The battle against harmful transfats in fast food is an example of how we can make the necessary changes.  I applaud First Lady Michelle Obama, who has taken on the fight against childhood obesity.

We have messed up the economy for our children and their children. Perhaps we can be more of service to them if we can educate them to live a healthy and productive lifestyle. And this just might right some economic wrongs we have inflicted on them as well. 

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Alon Shalev is the author of The Accidental Activist and A Gardener’s Tale. He is the Executive Director of the San Francisco Hillel Foundation, a non-profit that provides spiritual and social justice opportunities to Jewish students in the Bay Area. More on Alon Shalev at http://www.alonshalev.com/ and on Twitter (@alonshalevsf).

Why Fiction?

While addressing a group about my novel, Oilspill dotcom, I apparently spent considerable time describing the McDonalds’ libel trial that transpired in London in the 1990’s, the court case upon which I had based my book.

I had been deeply inspired by the trial and meticulously researched ‘McLibel’ as it became known. My fictional timeline corresponded exactly with that of the real trial, motions in Oilspill paralleled those of the real court case, and even the more infamous quotes from the real-life witnesses found their way into the mouths of my characters.

I also allocated a fair part of my talk to the idea of writing for social justice, for a better world. This is a consistent theme of my books, and features heavily on my website – www.alonshalev.com – so it begged someone to ask the question: Why fiction?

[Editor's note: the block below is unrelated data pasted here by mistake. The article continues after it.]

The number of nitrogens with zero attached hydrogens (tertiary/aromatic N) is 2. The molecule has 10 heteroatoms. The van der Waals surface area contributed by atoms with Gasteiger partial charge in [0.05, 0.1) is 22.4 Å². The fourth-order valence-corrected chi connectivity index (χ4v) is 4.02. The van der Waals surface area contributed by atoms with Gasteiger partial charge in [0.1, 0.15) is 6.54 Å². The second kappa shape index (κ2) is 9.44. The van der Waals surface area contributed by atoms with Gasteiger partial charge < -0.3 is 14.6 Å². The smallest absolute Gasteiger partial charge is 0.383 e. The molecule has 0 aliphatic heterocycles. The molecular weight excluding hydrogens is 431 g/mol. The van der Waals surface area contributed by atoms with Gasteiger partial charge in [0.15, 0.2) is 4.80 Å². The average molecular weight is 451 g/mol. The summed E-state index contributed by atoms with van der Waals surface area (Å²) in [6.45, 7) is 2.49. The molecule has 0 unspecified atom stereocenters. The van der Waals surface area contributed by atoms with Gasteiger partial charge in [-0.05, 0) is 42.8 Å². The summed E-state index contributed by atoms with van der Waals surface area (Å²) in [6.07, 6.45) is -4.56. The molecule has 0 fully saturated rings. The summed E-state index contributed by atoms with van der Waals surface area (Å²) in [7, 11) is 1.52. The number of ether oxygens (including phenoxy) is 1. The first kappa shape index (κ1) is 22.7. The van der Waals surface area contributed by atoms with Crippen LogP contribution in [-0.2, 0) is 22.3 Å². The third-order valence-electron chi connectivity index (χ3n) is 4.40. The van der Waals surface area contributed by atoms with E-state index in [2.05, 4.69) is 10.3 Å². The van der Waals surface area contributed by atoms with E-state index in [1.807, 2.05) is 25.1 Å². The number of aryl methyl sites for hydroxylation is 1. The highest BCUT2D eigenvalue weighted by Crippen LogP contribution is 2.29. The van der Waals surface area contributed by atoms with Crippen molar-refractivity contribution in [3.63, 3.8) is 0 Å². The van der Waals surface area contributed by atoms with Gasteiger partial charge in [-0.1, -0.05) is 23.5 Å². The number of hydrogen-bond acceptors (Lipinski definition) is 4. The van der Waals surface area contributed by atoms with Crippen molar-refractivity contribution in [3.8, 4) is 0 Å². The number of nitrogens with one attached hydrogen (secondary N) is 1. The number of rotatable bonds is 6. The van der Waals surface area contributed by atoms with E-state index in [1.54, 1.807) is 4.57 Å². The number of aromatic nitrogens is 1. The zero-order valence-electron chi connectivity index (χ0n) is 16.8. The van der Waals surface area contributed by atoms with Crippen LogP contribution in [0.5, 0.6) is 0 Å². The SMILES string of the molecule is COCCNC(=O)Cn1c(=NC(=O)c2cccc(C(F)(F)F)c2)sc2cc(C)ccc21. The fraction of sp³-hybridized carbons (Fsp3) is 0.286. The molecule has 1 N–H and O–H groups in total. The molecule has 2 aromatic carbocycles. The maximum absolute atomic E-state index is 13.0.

My answer was not very impressive. I think I mumbled that John Vidal, a journalist for The Guardian in the UK, had done a great job of writing the definitive book on the case.

But there is more. I feel it is possible to reach more people and on a deeper level when they, we, read fiction. We open ourselves to the emotions of the characters, the smell of the place, the textures of color, food, or wine.

But most significantly, we seek to identify with the characters, particularly the protagonists, often aligning by gender. I have heard from women who were deeply affected by my character Suzie’s ideological drive for a better world, and men who can understand how Matt needed to find a way to defend his woman.

If we can create a bond between character and reader, we open the opportunity for the reader to create an environment in which to undergo a similar transformation in their own life, outside the realm of fiction.

I believe relationships are what drive people to step outside their safe space. I am skeptical that so many people were propelled to go and vote in an African-American democrat because of the policies he advocated. The debate over the health plan probably illustrates this. I believe people were able to relate to then-Senator Obama’s (and/or Michelle’s) drive for a better America, for change. And this is what motivated so many to head to the polls.

When we relate to a person we admire, whether in fact or fiction, we consider on some conscious or subconscious level whether we could emulate that person and make a similar, courageous decision.

And when that happens, the potential for a better world seems almost obtainable.

Have you ever been inspired by a book to take action? I’d like to hear what the inspirational book was.

Good Writing,

Alon

http://www.alonshalev.com/